‘VERY few crumbs of comfort’ – that is how business leaders in Coventry and Warwickshire described the Chancellor’s Spring Statement.
The Coventry and Warwickshire Chamber of Commerce’s Spring Statement lunch saw businesses assemble at the Manufacturing Technology Centre in Coventry to watch Chancellor Rishi Sunak deliver his statement on live TV.
The statement did not include any of the British Chambers of Commerce’s (BCC) five-point plan to support firms through soaring energy bills, supply chain issues, and the cost-of-living crisis – which included a delay to the impending 1.25 per cent National Insurance rise by one year, a temporary energy price cap for small businesses, and additional financial support.
While there was no U-turn on the National Insurance rise, Mr Sunak announced the threshold will rise for individuals by £3,000, while a fuel duty cut of 5p per litre until next March has also been introduced to combat supply issues arising from the invasion of Ukraine.
But businesses questioned whether enough had been done to tackle rising inflation and support industry through looming challenges.
Steve Harcourt, director of Prime Accountants, said: “From a personal point of view what the Chancellor has done today has helped working people and families and hopefully battle the cost-of-living crisis.
“It is difficult to know where it is going because of the situation in Ukraine. We rely a lot on importing raw materials and produce from that area so there will still be a big cost of living rise ahead.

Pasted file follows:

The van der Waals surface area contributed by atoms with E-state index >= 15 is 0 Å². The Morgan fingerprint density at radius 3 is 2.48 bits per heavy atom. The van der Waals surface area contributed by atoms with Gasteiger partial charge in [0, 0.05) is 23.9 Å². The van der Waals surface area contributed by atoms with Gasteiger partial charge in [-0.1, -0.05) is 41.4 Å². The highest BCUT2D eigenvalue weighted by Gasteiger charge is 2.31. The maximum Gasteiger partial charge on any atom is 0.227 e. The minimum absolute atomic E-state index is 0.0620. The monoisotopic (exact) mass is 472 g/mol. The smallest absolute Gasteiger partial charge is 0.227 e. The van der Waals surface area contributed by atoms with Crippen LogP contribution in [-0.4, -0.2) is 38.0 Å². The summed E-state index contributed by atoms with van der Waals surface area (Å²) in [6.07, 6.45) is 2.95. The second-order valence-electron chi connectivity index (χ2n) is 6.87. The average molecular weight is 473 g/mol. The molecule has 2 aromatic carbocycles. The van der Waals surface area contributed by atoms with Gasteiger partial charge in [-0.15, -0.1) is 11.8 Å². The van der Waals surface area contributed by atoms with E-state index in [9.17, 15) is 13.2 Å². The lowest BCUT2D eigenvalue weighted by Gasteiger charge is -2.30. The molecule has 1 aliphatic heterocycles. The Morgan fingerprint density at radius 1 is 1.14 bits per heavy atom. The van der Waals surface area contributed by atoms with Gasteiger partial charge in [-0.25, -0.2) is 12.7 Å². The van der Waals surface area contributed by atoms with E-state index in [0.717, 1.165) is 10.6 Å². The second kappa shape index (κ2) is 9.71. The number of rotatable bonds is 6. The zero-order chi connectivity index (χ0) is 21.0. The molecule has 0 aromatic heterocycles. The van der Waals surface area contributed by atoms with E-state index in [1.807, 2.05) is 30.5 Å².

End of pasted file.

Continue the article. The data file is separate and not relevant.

“As we thought, National Insurance increases have not been postponed, although the thresholds have increased. So, there does not seem to be much to help businesses from today. That may come in the autumn when he has an idea with the tax incentive and savings, but there is no clear plan at the moment.”
Claire Lea, Tax Director at Prime Accountants Group, said: “He has announced an increase in the National Insurance threshold from July which is later than the planned National Insurance increase from April.
“While that will help a lot of households and potentially more vulnerable taxpayers, it may not be enough for businesses, especially in light of inflation. The National Insurance increase is still going ahead and corporation tax increases seem to still be coming.”
Tim Squires, Commercial Director at Squires Gears Manufacturing, said: “The only real positive from a manufacturing point of view was in regards to fuel.
“It is a slight bonus that moving goods around is going to be slightly cheaper but other than that I am scratching around to see if there are any other positives.”
David Burton, chartered accountant, said: “The other thing is exchange rates. When we look at the price of fuel, we are looking at a commodity that is priced in dollars and the exchange rate has shot up considerably. The 5p in fuel duty is visible but it is not huge.”
Louise Bennett, Chief Executive of Coventry & Warwickshire Chamber of Commerce, said: “I do not think we should be surprised that it was not a budget for businesses. In fact, here are very few crumbs of comfort as businesses face increased costs left, right and centre.
“At a time of economic challenge for the whole world, we do understand the Chancellor’s cautious approach to the public finances. While we could point to areas of current policy and continue to ask for further support, we do understand that the Chancellor has to balance the levers of public spending at his fingertips.
“A balanced approach will help get inflationary pressures under control and also ensure that the Treasury has more room for manoeuvre if the situation gets any worse.”